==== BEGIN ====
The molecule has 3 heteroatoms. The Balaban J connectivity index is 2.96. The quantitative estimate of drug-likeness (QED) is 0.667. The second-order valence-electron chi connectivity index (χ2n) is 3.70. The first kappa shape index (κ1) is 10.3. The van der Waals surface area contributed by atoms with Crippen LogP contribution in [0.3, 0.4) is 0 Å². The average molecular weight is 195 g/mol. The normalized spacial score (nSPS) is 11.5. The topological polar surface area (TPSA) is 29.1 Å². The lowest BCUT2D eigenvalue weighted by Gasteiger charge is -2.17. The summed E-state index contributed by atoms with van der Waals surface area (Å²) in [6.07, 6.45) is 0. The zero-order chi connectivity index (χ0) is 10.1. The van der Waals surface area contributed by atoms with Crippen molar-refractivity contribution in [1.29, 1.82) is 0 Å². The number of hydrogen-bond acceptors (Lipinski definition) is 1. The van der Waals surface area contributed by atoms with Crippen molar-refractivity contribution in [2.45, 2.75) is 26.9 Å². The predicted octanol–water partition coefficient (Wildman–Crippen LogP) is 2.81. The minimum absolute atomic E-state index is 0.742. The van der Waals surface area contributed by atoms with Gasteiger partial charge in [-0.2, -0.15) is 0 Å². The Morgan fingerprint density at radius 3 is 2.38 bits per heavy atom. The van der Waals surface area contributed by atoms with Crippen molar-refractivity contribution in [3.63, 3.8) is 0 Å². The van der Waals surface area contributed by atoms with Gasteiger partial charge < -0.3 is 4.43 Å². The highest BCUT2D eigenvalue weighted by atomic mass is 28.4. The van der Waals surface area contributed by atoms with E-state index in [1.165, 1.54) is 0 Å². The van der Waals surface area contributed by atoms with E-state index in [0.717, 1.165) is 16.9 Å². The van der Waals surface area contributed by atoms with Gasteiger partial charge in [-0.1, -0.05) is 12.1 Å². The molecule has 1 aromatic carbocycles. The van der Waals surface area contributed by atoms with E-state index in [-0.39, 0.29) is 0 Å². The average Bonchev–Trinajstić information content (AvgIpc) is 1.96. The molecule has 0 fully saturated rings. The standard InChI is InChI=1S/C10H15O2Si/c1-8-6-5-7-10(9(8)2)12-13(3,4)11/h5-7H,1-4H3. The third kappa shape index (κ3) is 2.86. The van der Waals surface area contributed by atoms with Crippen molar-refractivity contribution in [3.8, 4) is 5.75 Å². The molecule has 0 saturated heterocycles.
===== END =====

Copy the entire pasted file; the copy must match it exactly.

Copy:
The molecule has 3 heteroatoms. The Balaban J connectivity index is 2.96. The quantitative estimate of drug-likeness (QED) is 0.667. The second-order valence-electron chi connectivity index (χ2n) is 3.70. The first kappa shape index (κ1) is 10.3. The van der Waals surface area contributed by atoms with Crippen LogP contribution in [0.3, 0.4) is 0 Å². The average molecular weight is 195 g/mol. The normalized spacial score (nSPS) is 11.5. The topological polar surface area (TPSA) is 29.1 Å². The lowest BCUT2D eigenvalue weighted by Gasteiger charge is -2.17. The summed E-state index contributed by atoms with van der Waals surface area (Å²) in [6.07, 6.45) is 0. The zero-order chi connectivity index (χ0) is 10.1. The van der Waals surface area contributed by atoms with Crippen molar-refractivity contribution in [1.29, 1.82) is 0 Å². The number of hydrogen-bond acceptors (Lipinski definition) is 1. The van der Waals surface area contributed by atoms with Crippen molar-refractivity contribution in [2.45, 2.75) is 26.9 Å². The predicted octanol–water partition coefficient (Wildman–Crippen LogP) is 2.81. The minimum absolute atomic E-state index is 0.742. The van der Waals surface area contributed by atoms with Gasteiger partial charge in [-0.2, -0.15) is 0 Å². The Morgan fingerprint density at radius 3 is 2.38 bits per heavy atom. The van der Waals surface area contributed by atoms with Crippen molar-refractivity contribution in [3.63, 3.8) is 0 Å². The van der Waals surface area contributed by atoms with Gasteiger partial charge < -0.3 is 4.43 Å². The highest BCUT2D eigenvalue weighted by atomic mass is 28.4. The van der Waals surface area contributed by atoms with E-state index in [1.165, 1.54) is 0 Å². The van der Waals surface area contributed by atoms with E-state index in [0.717, 1.165) is 16.9 Å². The van der Waals surface area contributed by atoms with Gasteiger partial charge in [-0.1, -0.05) is 12.1 Å². The molecule has 1 aromatic carbocycles. The van der Waals surface area contributed by atoms with E-state index in [-0.39, 0.29) is 0 Å². The average Bonchev–Trinajstić information content (AvgIpc) is 1.96. The molecule has 0 fully saturated rings. The standard InChI is InChI=1S/C10H15O2Si/c1-8-6-5-7-10(9(8)2)12-13(3,4)11/h5-7H,1-4H3. The third kappa shape index (κ3) is 2.86. The van der Waals surface area contributed by atoms with Crippen molar-refractivity contribution in [3.8, 4) is 5.75 Å². The molecule has 0 saturated heterocycles.